1. Maximum Contaminant Level Goal (MCLG) – The level of a contaminant in drinking water below which there is no known or expected risk to health. MCLGs allow for a margin of safety and are non-enforceable public health goals.
2. Maximum Contaminant Level (MCL) – The highest level of a contaminant that is allowed in drinking water. MCLs are set as close to MCLGs as feasible using the best available treatment technology and taking cost into consideration. MCLs are enforceable standards.
In this example, water samples contained an average of 7 ppm of Cadmium, exceeding both the public health goal level (MCLG) and the legal limit (MCL) for the contaminant.
Will You Be Notified If Your Water Contains an Unsafe Level of Cadmium?
In addition to providing you with an annual quality report, your water company is required by the EPA to notify you if they identify a problem with your drinking water.
If your water company delivers water that could negatively impact your health, they have to notify you of the situation within the timeframe set by the EPA. Depending on the severity of the issue, the company is given 24 hours to 30 days to provide this notice.
If your city’s water exceeds the Maximum Contaminant Level (MCL) for Cadmium, your water company must notify you within 30 days of the violation. Typically, you will receive this notice via the media or through the mail.
What Can You Do to Remove Cadmium from Your Tap Water?
Fortunately, if you want to limit your family’s exposure to Cadmium, there are several affordable yet effective options for removing the contaminant from your tap water.
But how can you tell which products work and which ones don’t? Well, if you want peace of mind, I recommend choosing a water treatment product that is certified by NSF International (NSF) to be effective at removing Cadmium from water.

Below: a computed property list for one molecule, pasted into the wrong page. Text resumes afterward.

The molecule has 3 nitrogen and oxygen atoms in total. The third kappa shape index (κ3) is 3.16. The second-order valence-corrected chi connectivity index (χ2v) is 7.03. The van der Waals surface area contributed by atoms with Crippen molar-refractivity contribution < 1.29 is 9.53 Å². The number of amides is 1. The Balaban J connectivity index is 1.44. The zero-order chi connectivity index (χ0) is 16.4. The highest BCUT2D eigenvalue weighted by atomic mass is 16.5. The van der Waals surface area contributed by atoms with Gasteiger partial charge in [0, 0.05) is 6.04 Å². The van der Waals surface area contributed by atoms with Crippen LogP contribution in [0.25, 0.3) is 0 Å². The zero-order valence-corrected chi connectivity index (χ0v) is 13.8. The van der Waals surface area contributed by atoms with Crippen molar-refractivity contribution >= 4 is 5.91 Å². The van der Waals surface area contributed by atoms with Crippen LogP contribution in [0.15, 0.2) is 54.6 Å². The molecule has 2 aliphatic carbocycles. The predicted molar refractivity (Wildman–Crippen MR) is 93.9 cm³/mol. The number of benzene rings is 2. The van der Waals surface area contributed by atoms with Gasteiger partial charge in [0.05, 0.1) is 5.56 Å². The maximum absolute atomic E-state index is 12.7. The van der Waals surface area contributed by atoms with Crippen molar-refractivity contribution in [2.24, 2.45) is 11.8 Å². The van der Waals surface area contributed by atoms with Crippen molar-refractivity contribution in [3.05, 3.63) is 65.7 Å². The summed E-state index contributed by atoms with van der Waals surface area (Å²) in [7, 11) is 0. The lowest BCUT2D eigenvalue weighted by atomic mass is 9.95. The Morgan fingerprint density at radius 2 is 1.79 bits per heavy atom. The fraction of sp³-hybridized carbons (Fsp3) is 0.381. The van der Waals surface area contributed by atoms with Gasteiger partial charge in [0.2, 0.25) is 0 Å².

What does the NSF certification represent? When a product is NSF certified to remove Cadmium, you can rest assured that:
- the manufacturer’s contaminant reduction claims have been verified;
- the system was tested to confirm it adds nothing harmful to the water;
- the system has been found to be structurally sound;
- the product’s advertising, literature, and labeling have all been verified as accurate;
- and there is testing in place to determine whether the quality of the product is consistent over time.
Do all NSF certified water filters work against Cadmium? Water treatment devices can earn certification for meeting one or more NSF standards or protocols. But only certain NSF certified products, like Reverse Osmosis devices that meet NSF standard NSF/ANSI 58 for Cadmium, are certified to reduce the amount of the Cadmium in your water.
One such product, OptimH2O Reverse Osmosis + Claryum by Aquasana, is NSF certified to remove up to 95.3% of the Cadmium found in your tap water. This device requires installation underneath your sink, so the manufacturer recommends enlisting the help of a professional to make sure it gets done right.
3 steps for selecting the right water treatment system for your family:
- Review your area’s annual water quality report to find out what’s in your drinking water.
- Determine which contaminants you’d like to reduce from your water.
- Select a water treatment product that is NSF certified to work effectively against those contaminants you’d like to reduce from your tap water.
Just remember, no matter which water treatment product you choose, you need to make sure to perform the routine maintenance suggested by the manufacturer. This will help keep the device in proper working order and limit your family’s exposure to Cadmium.
- Cadmium (Agency for Toxic Substances and Disease Registry)
- National Primary Drinking Water Regulations (EPA)
Date: May 21, 2020
- Safe Drinking Water Information System (SDWIS) Federal Reporting Services (EPA)
Date: May 20, 2020
- NSF Certified vs. Tested to NSF Standards (NSF)